In 2019, the Mayor of London, Sadiq Khan and the Conservative MP, Sajid Javid both endorsed separate approaches to tackling extremism which included some form of English language provision. Sadiq Khan endorsed the ‘Countering Violent Extremism’ strategy and highlighted the current lack of funding for English language provision. Sajid Javid proposed the introduction of a British Values Test and ‘strengthened English Language provision’ in his ‘Confronting extremism together’ speech. These security-based language policy proposals went largely unnoticed and have become somewhat commonplace in political discourse. However, the formation and implications of such proposals requires greater reflection.
It is worth taking a step back in order to view these proposals in a fuller context. A logical place to start would be in 2001 when riots in three northern cities (Oldham, Burnley and Bradford) over the summer resulted in highly violent scenes. The Labour MP Anne Cryer argued that part of the reason for British Asian youths rioting was a lack of English in their families and proposed English language testing requirements for citizenship. In 2005, the ‘Life in the UK’ citizenship test was introduced as a result of the riots and served in part to validate Cryer’s arguments in political circles.
The claim that a lack of English was a precursor for the 2001 violence appeared in three subsequent reports (the Denham report, the Cantle report and Ritchie report). All three reports suggested a lack of English among migrant communities had created a climate of mistrust with their white counterparts. This in turn had provided a combustible environment for the subsequent carnage. Perhaps most famously, the Cantle report noted that people were living ´parallel lives’. By linking a perceived lack of English among a predominantly Muslim community with violence, English language became securitized.
This conflation involving Muslims, language and security would be re-iterated several times over the years by key political figures. Michael Gove, who drew upon the post-riot findings in his book Celsius 7/7, argued that a lack of English among Muslim migrants had led to ´sense of separateness´ which could also make them susceptible to ´Radical Islam.´ In essence, Gove provided a narrative link between the 2001 riots and the 7/7 bombings and framed Muslims involved in both as predisposed to violence by virtue of their shared religion in both events. Thus, English was positioned as a guarantor of security while those who threatened this security due to their lack of English were a threat. Deborah Cameron argued in this context, ‘language becomes more clearly a metaphor for the so called “clash of civilizations,” and the central opposition is between English and Islam’. As a consequence, English would be a solution for the wider problem of extremism.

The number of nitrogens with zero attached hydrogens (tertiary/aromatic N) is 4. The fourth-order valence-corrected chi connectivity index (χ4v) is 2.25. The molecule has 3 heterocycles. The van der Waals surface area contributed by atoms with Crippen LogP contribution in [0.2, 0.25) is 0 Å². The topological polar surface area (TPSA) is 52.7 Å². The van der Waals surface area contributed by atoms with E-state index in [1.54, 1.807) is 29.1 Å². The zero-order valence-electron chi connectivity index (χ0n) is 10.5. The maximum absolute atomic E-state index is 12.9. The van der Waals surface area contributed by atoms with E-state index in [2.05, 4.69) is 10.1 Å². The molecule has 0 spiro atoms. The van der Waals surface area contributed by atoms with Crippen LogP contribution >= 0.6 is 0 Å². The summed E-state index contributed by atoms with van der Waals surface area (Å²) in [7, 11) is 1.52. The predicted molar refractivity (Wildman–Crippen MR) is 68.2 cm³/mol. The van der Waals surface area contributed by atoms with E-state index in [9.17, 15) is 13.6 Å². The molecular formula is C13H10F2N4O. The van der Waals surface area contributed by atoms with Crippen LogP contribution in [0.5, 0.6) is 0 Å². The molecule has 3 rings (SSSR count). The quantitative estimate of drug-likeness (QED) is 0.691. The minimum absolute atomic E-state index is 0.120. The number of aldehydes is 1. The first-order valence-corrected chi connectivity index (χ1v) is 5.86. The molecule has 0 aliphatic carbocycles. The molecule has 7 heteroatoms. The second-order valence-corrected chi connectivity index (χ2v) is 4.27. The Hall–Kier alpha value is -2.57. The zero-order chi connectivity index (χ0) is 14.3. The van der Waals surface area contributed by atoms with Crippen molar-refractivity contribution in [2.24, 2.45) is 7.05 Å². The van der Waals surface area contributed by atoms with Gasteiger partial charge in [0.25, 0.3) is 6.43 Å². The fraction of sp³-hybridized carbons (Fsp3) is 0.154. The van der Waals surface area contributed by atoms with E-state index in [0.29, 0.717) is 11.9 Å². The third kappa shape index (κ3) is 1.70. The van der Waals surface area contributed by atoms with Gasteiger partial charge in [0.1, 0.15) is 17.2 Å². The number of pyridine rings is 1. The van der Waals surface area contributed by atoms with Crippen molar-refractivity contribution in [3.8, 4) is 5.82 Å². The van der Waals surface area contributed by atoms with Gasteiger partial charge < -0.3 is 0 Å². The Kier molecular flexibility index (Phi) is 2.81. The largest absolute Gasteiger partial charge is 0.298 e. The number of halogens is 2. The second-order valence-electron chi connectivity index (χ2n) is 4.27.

Prime Minister Cameron continued the narrative thread of English language, Muslims and security. In his Munich Security Conference speech in 2011, he argued for more English language provisions in the fight against extremism and in 2016, he promised £20m of investment for adult language provision for ESOL (English for Speakers of Other Languages) as part of a counter extremism plan. This was curious given that his government had already reduced funding by £45m. ESOL cuts were made in the name of austerity only for investment to re-appear for counter-extremism.
What the political discourse and language and policy proposals demonstrated was the existing lack of funding for ESOL. In 2010-11, the Action for English group made up of predominantly ESOL practitioners was created as a reaction to funding cuts. What is highly problematic is that these concerns are being addressed through the lens of security concerns around learners rather than based on their needs and personal advancement. This makes the promise of investment an offer that may be too good to refuse for some ESOL practitioners, especially given the highly precarious nature of ESOL work due to chronic under-funding.
Away from the discourse of politicians, English for counter-extremism was to appear in the 2016 The Counter Extremism Strategy. Rather than position language policy as perhaps solely an educational matter, the strategy marks a shift towards language policy firmly under a counter-extremism agenda. Under an educational policy, learners would be learners but under the guise of counter-extremism, learners are exceptionalised as potential extremists. This re-defines the relationship involving learners and their tutors, educational institution and wider society.